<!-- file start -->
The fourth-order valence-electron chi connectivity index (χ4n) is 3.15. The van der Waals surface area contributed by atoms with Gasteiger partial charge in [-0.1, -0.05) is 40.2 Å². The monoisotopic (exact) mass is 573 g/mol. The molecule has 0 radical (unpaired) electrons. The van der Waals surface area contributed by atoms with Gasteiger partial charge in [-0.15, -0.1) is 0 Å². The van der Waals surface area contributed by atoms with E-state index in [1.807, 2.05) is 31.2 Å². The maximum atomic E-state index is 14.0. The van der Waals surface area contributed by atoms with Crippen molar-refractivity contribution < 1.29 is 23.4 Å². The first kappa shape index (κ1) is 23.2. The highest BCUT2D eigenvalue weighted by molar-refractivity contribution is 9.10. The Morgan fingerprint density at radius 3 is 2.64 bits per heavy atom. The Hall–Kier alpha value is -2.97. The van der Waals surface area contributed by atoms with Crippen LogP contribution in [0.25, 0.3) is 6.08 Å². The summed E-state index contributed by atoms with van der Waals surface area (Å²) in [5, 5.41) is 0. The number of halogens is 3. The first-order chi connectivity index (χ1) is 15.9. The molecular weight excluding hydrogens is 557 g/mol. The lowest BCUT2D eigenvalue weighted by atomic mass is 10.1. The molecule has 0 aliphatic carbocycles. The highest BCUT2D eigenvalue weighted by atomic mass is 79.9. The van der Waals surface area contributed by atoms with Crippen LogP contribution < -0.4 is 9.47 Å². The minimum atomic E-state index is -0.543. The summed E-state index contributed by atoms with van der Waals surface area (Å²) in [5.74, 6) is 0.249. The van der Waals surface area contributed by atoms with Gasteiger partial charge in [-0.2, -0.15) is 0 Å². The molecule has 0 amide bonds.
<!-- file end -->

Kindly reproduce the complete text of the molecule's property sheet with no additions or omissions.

The fourth-order valence-electron chi connectivity index (χ4n) is 3.15. The van der Waals surface area contributed by atoms with Gasteiger partial charge in [-0.1, -0.05) is 40.2 Å². The monoisotopic (exact) mass is 573 g/mol. The molecule has 0 radical (unpaired) electrons. The van der Waals surface area contributed by atoms with Gasteiger partial charge in [-0.15, -0.1) is 0 Å². The van der Waals surface area contributed by atoms with E-state index in [1.807, 2.05) is 31.2 Å². The maximum atomic E-state index is 14.0. The van der Waals surface area contributed by atoms with Crippen molar-refractivity contribution < 1.29 is 23.4 Å². The first kappa shape index (κ1) is 23.2. The highest BCUT2D eigenvalue weighted by molar-refractivity contribution is 9.10. The Morgan fingerprint density at radius 3 is 2.64 bits per heavy atom. The Hall–Kier alpha value is -2.97. The van der Waals surface area contributed by atoms with Crippen LogP contribution in [0.25, 0.3) is 6.08 Å². The summed E-state index contributed by atoms with van der Waals surface area (Å²) in [5, 5.41) is 0. The number of halogens is 3. The first-order chi connectivity index (χ1) is 15.9. The molecular weight excluding hydrogens is 557 g/mol. The lowest BCUT2D eigenvalue weighted by atomic mass is 10.1. The molecule has 0 aliphatic carbocycles. The highest BCUT2D eigenvalue weighted by atomic mass is 79.9. The van der Waals surface area contributed by atoms with Crippen LogP contribution < -0.4 is 9.47 Å². The minimum atomic E-state index is -0.543. The summed E-state index contributed by atoms with van der Waals surface area (Å²) in [5.74, 6) is 0.249. The van der Waals surface area contributed by atoms with Gasteiger partial charge in [-0.2, -0.15) is 0 Å². The molecule has 0 amide bonds.